Here is another segment of the great waterfront panorama of Fredericksburg (see below), recorded in the spring of 1863.
This blowup focuses on the home and yard of Absolom P. Rowe, a cattleman and future mayor of Fredericksburg. Several interesting things here. The house, which no longer stands, is on the left, its front perpendicular to Sophia Street (or as it was more commonly referred to then, Water Street). Between the house and the river is a line of earthworks constructed by the Confederates during the winter of 1862-1863. This line, in fact, runs virtually the entire length of the larger panorama. But most amusing is what appears to be Mr. Rowe’s outhouse, perched on the slope leading down to the river–separated from the main house by the Confederate works (something that would likely to have been a major inconvenience during any nighttime forays).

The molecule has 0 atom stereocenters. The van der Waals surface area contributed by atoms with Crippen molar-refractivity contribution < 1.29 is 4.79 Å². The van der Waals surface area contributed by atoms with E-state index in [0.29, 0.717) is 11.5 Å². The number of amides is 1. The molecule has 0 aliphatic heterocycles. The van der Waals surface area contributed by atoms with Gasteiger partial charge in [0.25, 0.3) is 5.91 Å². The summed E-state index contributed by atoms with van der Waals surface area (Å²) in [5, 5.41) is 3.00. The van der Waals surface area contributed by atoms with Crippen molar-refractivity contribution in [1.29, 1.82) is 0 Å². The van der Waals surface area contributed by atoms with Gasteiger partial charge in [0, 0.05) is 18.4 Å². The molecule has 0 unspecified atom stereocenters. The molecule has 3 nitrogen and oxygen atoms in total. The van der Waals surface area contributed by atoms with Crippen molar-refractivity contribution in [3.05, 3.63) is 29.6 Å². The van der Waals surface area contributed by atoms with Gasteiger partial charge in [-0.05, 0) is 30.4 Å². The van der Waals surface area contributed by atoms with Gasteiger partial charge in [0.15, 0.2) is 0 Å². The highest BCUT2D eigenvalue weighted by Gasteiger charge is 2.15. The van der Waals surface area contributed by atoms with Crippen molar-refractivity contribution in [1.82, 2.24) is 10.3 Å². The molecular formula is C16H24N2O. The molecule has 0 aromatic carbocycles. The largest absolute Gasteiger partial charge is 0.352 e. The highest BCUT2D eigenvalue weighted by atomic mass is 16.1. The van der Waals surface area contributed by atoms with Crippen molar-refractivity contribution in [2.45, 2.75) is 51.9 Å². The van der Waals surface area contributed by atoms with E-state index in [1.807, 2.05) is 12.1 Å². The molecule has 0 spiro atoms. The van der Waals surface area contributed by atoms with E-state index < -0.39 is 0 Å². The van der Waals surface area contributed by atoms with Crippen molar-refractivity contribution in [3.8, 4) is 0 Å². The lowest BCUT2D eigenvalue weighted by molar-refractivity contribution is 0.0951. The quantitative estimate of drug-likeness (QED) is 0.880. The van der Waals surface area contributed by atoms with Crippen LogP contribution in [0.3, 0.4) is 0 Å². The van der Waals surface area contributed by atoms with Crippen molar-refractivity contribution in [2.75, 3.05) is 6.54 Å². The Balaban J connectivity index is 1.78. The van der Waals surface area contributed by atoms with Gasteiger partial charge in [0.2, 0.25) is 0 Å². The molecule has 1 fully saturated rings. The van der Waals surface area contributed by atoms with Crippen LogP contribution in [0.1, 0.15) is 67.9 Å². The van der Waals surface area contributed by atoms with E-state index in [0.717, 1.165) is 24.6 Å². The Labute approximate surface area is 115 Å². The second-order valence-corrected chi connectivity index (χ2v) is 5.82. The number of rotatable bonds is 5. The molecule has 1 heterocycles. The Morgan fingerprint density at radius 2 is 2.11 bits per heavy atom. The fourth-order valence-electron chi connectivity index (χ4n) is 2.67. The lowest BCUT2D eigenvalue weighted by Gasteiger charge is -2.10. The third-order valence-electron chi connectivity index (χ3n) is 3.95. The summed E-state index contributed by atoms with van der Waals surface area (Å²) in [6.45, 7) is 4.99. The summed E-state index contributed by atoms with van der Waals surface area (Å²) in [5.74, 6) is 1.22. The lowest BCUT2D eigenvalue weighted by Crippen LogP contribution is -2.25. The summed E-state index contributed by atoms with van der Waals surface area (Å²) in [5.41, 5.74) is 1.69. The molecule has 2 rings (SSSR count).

A couple of larger points. First, Sophia Street was then, as it is today, a jumble of things, many of them short-lived, some of them unsightly, some beautiful. The rhythmic floods that inundate that part of the city rendered permanence there rare. Indeed, the city has, at least for the moment, surrendered to the forces of nature and is now creating a park along much of the riverside on Sophia Street. The character of Sophia Street is changing dramatically.
A.P. Rowe, the owner of the house in the image, was the son of George Rowe, (the elder Rowe was a prominent cattleman and, later in life, ordained pastor of the African Baptist Church–more on that church in a later post). The younger Rowe entered the cattle business, and during the war was a buyer for the Confederate Commissary Department.
Rowe owned a slaughterhouse whose waterside fencing is also plainly visible in the panorama just above the ruins of the railroad bridge. Not too the soldiers fishing in the river just below the outlet of the flume to Marye’s Excelsior Mill (which, by the way, was brand new at the outset of the war).